Konop’s run for mayor would be hypocrisyWritten by Tom Morrissey | | firstname.lastname@example.org
Lucas County Commissioner Ben Konop has reaffirmed for the residents of Toledo that he is seriously pondering whether he should join the race for Toledo’s highest office. Mayor Carty Finkbeiner is up for re-election, and the field appears to be wide open with a great opportunity presenting itself to Konop and other mayoral candidates.
“Eschewing the good ol’ boys network and the old way of doing things,” Ben Konop is holding nine meetings with the citizens of Lucas County to give them a voice as he considers a run for mayor.
I support anybody 100 percent who wants to get involved in politics on any level. Toledo and Lucas County need more people willing to take a stand for what they believe in and not afraid to take the step out into the political arena. However, honor, integrity and character still matter in Northwest Ohio.
Among other promises, Konop made two ethics pledges that included serving his full term as Lucas county commissioner. In 2006, Konop promised twice that he would serve the entire four-year term. Unfortunately for Konop’s political aspirations, to keep the promise he made twice, he would not be able to throw his hat into the mayoral race. Konop would have to break his word to the electorate in order to run for the Toledo office.
Konop is well aware of the pledge he made, and it is shameful that he is brazenly marching forward despite ethical questions. In the unlikely event that Konop had forgotten what pledge he signed in 2006, he was reminded of his pledge in September 2008 when he hinted at a run for mayor.
A reporter even asked Konop about the pledge he signed twice and the online petition launched at www.onetermis.notlong.com urging Konop to do the honorable and ethical thing in keeping his word by serving his full term as commissioner. Konop practically shrugged off the importance of keeping his word as he stumbled for an excuse.
What is even more despicable than breaking a pledge he has signed twice is that two of the nine venues Konop is holding events at are senior centers. If any generation understands what old-fashioned values are, such as keeping one’s word, it is the “Greatest Generation” — America’s senior citizens.
With a disgusting level of audacity in demanding ethics for others except himself, Konop is moving forward with his unethical mayoral considerations, advancing his unethical agenda at senior centers. America’s senior citizens have seen it all, and to act as if Toledo’s senior citizens, or any age group in Toledo, do not care about ethics is ignorant, repulsive and disrespectful.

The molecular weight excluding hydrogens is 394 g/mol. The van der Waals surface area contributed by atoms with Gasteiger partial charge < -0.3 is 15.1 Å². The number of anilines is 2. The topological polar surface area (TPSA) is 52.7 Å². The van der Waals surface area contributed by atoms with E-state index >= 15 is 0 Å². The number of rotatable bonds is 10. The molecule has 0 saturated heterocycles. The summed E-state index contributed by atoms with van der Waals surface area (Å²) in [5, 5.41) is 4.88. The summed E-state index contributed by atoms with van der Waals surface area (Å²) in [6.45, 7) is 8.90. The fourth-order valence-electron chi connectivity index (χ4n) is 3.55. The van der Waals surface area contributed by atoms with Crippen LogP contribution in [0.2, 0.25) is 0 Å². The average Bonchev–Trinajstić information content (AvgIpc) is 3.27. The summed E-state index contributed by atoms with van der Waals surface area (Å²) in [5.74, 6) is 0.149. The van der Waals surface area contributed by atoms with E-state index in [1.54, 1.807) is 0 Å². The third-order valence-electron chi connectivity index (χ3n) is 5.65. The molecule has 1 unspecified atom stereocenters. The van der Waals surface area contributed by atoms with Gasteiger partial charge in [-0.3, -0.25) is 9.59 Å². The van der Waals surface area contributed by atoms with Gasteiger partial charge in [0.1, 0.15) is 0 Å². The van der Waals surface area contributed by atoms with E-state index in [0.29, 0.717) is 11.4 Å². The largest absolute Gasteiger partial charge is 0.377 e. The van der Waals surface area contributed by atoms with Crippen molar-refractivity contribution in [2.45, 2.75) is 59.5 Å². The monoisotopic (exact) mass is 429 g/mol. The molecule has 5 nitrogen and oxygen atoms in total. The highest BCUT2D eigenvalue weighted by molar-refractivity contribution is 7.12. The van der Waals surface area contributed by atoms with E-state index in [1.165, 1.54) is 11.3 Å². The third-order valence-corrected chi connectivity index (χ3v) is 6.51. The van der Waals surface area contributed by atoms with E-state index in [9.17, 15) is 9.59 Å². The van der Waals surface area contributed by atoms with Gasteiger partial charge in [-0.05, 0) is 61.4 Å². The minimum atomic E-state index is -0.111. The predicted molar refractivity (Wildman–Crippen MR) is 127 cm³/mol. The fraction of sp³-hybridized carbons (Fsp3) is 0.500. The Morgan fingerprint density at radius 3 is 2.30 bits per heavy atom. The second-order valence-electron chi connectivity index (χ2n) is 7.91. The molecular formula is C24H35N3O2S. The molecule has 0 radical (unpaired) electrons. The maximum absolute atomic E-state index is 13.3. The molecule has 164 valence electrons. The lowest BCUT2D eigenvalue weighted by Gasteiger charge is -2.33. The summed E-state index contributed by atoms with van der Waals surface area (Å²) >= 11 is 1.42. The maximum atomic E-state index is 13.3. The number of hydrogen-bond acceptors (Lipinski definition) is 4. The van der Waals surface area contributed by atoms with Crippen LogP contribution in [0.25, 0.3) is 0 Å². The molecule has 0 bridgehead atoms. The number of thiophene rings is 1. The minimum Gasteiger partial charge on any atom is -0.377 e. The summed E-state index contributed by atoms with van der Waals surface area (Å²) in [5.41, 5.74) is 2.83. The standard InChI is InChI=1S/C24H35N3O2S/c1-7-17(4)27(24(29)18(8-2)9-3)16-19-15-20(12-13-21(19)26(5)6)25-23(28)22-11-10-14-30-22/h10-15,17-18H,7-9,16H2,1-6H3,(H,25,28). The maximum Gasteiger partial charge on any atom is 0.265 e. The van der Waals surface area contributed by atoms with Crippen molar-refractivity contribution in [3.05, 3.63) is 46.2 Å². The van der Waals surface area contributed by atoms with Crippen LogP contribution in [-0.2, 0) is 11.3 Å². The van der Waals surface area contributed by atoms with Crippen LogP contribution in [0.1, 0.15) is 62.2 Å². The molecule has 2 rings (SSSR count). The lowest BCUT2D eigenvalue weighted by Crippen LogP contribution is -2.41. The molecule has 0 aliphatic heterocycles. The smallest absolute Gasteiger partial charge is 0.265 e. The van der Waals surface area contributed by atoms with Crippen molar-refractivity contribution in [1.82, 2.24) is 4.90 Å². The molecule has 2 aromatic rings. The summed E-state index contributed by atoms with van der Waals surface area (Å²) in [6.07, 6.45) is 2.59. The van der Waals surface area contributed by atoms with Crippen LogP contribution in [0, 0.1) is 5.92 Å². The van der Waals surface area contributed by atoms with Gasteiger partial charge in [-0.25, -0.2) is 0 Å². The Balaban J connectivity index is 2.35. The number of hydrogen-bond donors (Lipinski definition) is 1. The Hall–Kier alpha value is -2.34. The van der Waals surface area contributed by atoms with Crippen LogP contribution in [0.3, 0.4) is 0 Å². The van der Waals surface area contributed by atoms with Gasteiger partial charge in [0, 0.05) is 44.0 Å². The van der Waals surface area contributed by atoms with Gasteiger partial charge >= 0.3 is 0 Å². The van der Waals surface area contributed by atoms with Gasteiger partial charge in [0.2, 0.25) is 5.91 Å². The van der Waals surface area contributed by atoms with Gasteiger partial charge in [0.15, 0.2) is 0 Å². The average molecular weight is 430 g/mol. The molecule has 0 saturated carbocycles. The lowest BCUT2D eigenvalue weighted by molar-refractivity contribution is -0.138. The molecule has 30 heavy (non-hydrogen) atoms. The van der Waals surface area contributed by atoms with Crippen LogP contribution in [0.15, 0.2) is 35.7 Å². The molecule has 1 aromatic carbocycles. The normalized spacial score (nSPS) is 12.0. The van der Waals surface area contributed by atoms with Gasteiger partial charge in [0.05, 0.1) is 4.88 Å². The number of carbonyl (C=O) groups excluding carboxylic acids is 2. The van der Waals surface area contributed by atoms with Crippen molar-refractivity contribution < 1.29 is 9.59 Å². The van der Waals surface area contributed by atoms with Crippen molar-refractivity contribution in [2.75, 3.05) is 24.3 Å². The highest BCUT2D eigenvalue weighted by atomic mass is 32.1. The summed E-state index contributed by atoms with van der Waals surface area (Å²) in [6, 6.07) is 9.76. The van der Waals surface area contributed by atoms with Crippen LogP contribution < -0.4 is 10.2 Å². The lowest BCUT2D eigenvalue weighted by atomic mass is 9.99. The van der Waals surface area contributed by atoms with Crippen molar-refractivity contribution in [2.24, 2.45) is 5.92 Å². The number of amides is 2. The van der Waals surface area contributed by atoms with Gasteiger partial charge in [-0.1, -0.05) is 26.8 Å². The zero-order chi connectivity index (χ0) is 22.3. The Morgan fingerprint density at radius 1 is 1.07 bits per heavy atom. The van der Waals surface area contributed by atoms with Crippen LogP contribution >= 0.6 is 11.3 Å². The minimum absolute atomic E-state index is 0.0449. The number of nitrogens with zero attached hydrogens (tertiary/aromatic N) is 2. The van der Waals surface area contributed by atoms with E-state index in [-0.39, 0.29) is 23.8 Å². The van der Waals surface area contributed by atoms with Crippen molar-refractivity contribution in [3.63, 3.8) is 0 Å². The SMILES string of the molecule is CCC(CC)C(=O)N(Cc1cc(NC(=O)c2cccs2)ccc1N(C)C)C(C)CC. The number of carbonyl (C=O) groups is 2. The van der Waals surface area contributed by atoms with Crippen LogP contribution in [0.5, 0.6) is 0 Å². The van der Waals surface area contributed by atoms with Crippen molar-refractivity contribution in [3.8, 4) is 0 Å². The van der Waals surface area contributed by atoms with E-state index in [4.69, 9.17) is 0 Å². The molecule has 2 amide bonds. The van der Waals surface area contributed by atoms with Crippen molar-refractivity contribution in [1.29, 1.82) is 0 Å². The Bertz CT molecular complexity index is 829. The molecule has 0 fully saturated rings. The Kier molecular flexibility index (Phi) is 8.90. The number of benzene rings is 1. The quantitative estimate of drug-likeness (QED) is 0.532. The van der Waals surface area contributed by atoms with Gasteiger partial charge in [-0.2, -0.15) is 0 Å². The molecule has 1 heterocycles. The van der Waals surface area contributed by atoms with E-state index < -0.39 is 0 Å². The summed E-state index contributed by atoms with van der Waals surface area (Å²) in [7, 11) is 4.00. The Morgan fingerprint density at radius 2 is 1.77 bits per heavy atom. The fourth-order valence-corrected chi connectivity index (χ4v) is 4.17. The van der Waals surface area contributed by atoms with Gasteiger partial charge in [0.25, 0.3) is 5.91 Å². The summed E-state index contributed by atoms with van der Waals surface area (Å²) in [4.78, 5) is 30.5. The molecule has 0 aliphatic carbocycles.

During his campaign for the commissioner’s seat, Konop used the pledges he signed twice to accuse his opponent, George Sarantou, of planning to use the office of commissioner as a springboard to the mayoral office.
Konop issued a press release in May 2006, challenging Sarantou to sign the ethics pledge quoting Edmund Burke in that the only thing necessary for the triumph of evil is for good men to do nothing, while citing various scandals and corruption.
In 2006, Konop clearly felt that Sarantou did not want the office of commissioner solely to serve the residents of Lucas County, and he thought Sarantou would use the office of commissioner to become Toledo Mayor. Now Konop is participating in the same act he saw as utterly deplorable in 2006. Konop’s actions are the epitome of hypocrisy.
Konop’s actions are more than just small ethics violations. While Konop has not committed any crime in breaking his word to the voters, the fact that he is violating his own ethics pledge is unforgivable. There are no such things as small ethics violations, for it is through one’s performance in the little things character and integrity is built. If Konop cannot be trusted to keep his word and finish his term, what can he be trusted with? He certainly cannot be trusted with Toledo’s highest elected office.
If Konop ultimately ends up running for mayor of Toledo and ignores his ethical breach, his actions will be screaming to voters, “I am in this for myself. Broken promises to the electorate do not matter to me.”
Please visit www.onetermis.notlong.com to sign the online petition to urge Ben Konop to honor his word.
Tom Morrissey is a Lucas County resident and lifelong Toledoan.